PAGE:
Roy Morejon:
How do you like your steak?
Matt Adams:
No, no, no, he can eat the steak any way he wants. I don’t care. I don’t know. I think I would probably go to a more personal question. If I had only one question, something like, “Yeah, dude…” Part (a) of the question, “What’s up with you?” And (b), “How have you come to embrace your weirdness so much and just rock out with it? I think it’s pretty awesome.”
Roy Morejon:
Nice.
Matt Adams:
A little bit of validation and a question about how did you come to get to this point?
Roy Morejon:
Yeah. I like that approach. Any book you would recommend to a budding entrepreneur?
Matt Adams:
No. Yeah. I’m not a huge reader in the business space. I’ve picked up books and started, Blue Ocean Theory and so on and so forth. I don’t know. I pick up my knowledge elsewhere. I studied business and economics and marketing in university and everything. Since then, I’ve just kind of soak things up like a sponge. Google News, honestly is where I probably get most of my inspiration. The Google algorithm has figured out what I’m interested in and dialed it in and I spend a lot of time on Google News.
Roy Morejon:
Nice. All right. I know you’re early on in your first Kickstarter campaign, but early to get your insights into what the future of crowdfunding looks like from your perspective?
Matt Adams:
Future crowdfunding? It’s a good question. I think there’s a lot of risk in crowdfunding. And there’s so many people doing it that you just fly under the radar and there’s a good chance of failure. So maybe taking the risk out of it, somehow extending campaigns and maybe, I don’t know, giving folks a chance to really build things up over a longer term and maybe even give equity in the company. I know that’s one of the no-nos on the platform, but-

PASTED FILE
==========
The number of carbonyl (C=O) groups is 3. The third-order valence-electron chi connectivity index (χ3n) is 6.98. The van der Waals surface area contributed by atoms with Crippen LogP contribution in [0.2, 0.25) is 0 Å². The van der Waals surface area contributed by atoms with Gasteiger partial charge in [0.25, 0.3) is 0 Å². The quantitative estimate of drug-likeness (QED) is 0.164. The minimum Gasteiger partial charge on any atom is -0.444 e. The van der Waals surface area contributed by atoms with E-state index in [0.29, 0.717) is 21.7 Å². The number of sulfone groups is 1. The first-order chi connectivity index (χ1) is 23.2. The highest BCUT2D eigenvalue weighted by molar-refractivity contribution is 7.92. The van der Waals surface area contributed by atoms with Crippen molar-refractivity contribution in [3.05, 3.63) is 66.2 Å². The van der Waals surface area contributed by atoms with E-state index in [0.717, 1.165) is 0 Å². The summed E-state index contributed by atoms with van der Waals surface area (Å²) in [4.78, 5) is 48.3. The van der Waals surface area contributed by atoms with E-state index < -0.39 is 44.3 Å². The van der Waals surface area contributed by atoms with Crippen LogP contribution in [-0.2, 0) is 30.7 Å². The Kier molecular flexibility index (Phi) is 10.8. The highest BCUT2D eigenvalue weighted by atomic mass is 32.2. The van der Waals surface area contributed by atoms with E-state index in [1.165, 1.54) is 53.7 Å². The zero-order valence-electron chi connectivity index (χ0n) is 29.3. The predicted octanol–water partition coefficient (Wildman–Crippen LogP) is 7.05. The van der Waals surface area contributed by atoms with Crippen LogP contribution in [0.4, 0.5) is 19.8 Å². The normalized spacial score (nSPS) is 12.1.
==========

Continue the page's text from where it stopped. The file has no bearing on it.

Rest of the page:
Roy Morejon:
Yeah.
Matt Adams:
… yeah, maybe yeah. Maybe just kind of give folks a chance to get the community involved on a longer term basis and build things more gradually, rather than bang, here you go, 30 days, make it or break it.
Roy Morejon:
Impressive. No, I like that. I really enjoyed this conversation, Matt. This is now your opportunity to give our audience your pitch. Tell people what you’re all about, where they should go and why they should check out The Decent Co.
Matt Adams: